We ended up deleting the entire site, and restoring it from a backup dated May 6. This ended up being not that big a deal; I had to re-update all of our WordPress installations and restore a couple of photos but that was about it.

Is there a lesson here for me? For you? For anyone? Probably not, except to make sure your installation of PHP is up to date and fully patched. But even then, new vulnerabilities crop up and exploits will appear within hours of the vulnerability being announced.

Have fun y’all.


So, this happened…

So, over the weekend we went to the animal shelter in Sacramento, and adopted this fuzzbutt:

Another picture of Sherman

Of course we dithered over names for awhile. He’s part Russian Blue, we think, so we tossed around variations of Russian names like Boris and Ivan, then more colorful names like Blueberry. But now I think we’ve settled on Sherman as his name.

Sherman the cat

So far the other cats seem to be unimpressed. Rosemary hissed at him and Ingrid growled (brave kitty!), but the others are pretty mellow about the new interloper. Rupert wants to be his buddy. Nutmeg isn’t too sure. And Azzie couldn’t care less.

This brings our household up to six cats. I think we’ve reached our limit.

The people have spoken

Yesterday I posted to here, to LiveJournal, to Facebook, Google Plus, and to Twitter the question, “What should I write next?”, and I offered three choices:

  • Code Monkey! Wherein a computer programmer embarks on strange and exciting adventures when he finally gets up the nerve to ask the pretty receptionist out on a date;
  • Padma Wherein a medical student has continuing visions of the end of the world (the research required for this one is daunting); and
  • Iron Horse Apocalypse Wherein dark wizardry and other shenanigans run amok aboard a runaway train.

And the results were… A tie. Yep, each one received the same number of votes. So I’m going to go with my gut and work on Iron Horse Apocalypse (hereinafter referred to as IHA). It currently exists as a zeroth-level draft, full of anachronisms and cliches, but with some judicious cutting and revising I think this one will be a lot of fun to write and to read.

Code Monkey! (the exclamation point is part of the title) needs a rest. I wrote the zeroth-level draft a couple of years ago, and while I’ve enjoyed working on it, I need to take a break to get some perspective on it. It will return, though.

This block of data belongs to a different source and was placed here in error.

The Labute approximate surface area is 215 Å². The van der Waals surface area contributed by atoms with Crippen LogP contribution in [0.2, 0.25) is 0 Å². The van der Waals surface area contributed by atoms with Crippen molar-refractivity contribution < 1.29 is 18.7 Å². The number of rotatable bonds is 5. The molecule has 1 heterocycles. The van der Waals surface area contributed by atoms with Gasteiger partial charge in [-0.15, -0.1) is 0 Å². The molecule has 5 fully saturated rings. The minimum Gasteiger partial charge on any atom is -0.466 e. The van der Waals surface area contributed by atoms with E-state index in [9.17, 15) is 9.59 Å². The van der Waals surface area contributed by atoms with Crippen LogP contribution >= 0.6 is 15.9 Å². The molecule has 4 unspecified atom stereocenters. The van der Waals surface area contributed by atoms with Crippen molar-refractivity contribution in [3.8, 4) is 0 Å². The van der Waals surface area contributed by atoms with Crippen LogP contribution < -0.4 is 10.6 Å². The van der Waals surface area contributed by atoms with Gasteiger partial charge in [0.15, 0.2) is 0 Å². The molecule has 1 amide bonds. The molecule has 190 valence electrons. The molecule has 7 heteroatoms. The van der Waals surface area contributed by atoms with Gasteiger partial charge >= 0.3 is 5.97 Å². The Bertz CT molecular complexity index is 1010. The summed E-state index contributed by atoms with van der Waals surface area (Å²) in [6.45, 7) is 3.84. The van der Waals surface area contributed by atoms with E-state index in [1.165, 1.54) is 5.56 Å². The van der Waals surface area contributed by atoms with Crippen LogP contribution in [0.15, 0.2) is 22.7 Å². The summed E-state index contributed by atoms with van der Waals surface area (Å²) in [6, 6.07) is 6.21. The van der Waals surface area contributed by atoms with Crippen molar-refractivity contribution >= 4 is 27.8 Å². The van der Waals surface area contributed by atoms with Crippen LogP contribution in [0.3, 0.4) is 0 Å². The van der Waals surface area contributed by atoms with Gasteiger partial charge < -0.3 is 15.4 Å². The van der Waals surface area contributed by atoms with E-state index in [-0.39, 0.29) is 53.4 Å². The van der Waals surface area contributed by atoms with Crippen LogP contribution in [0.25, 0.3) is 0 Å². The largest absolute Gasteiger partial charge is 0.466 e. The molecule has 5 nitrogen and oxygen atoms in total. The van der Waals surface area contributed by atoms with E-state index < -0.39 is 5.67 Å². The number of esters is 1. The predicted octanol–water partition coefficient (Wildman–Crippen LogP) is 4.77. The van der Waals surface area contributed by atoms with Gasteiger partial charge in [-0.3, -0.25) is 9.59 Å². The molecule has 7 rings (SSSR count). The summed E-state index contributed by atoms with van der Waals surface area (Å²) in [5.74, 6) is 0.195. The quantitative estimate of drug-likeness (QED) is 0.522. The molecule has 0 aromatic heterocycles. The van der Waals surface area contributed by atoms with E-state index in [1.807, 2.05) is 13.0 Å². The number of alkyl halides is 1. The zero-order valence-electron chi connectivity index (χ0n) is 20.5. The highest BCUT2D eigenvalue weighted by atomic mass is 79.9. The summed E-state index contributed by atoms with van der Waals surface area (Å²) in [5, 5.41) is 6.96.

And, finally, I plan to continue the research I’m working on for Padma. I currently know very little about Hindu mysticism, Indian mythology and folklore, cosmology, or what life is like as a medical student; and since all these topics play a role in this novel, I need to know at least a little bit about them.

Others “in the know” might point out that I’ve got another novel in the works, The Winds of Patwin County. But since that one is comprised of interlinked stories, of which “The X of Doom” (my pirate story, the one I’m working on now) is one, I feel just fine and guilt-free about excluding it from my list.

Thanks for your input, all who inputted. And now, off to the keyboard!


I find myself stuck between writing projects. I’m progressing just fine on my short story “The X of Doom” — it’s got pirates in it! — but I’m having a hard time deciding what my next novel project should be. Here are my options, and I’m leaving it up to you, my faithful readers, to help me decide:

  • Code Monkey! is the story of a computer programmer who gets embroiled in amazing adventures when he finally works up the nerve to ask out the pretty receptionist in his office. This one exists as a zeroth level draft already, but needs quite a bit of work.
  • Padma is about a young woman who has visions about the end of the world. I’ve written an outline and a couple of scenes, but the amount of research I would need to do to write this one is daunting.
  • Iron Horse Apocalypse is about dark wizardry on a runaway train. This one also exists as a zeroth level draft.

Which one of these sounds the most intriguing to you? They all sound intriguing to me, and I’m afraid my energy, so to speak, is drawn to each of them.

Your input, dear readers, would be much appreciated.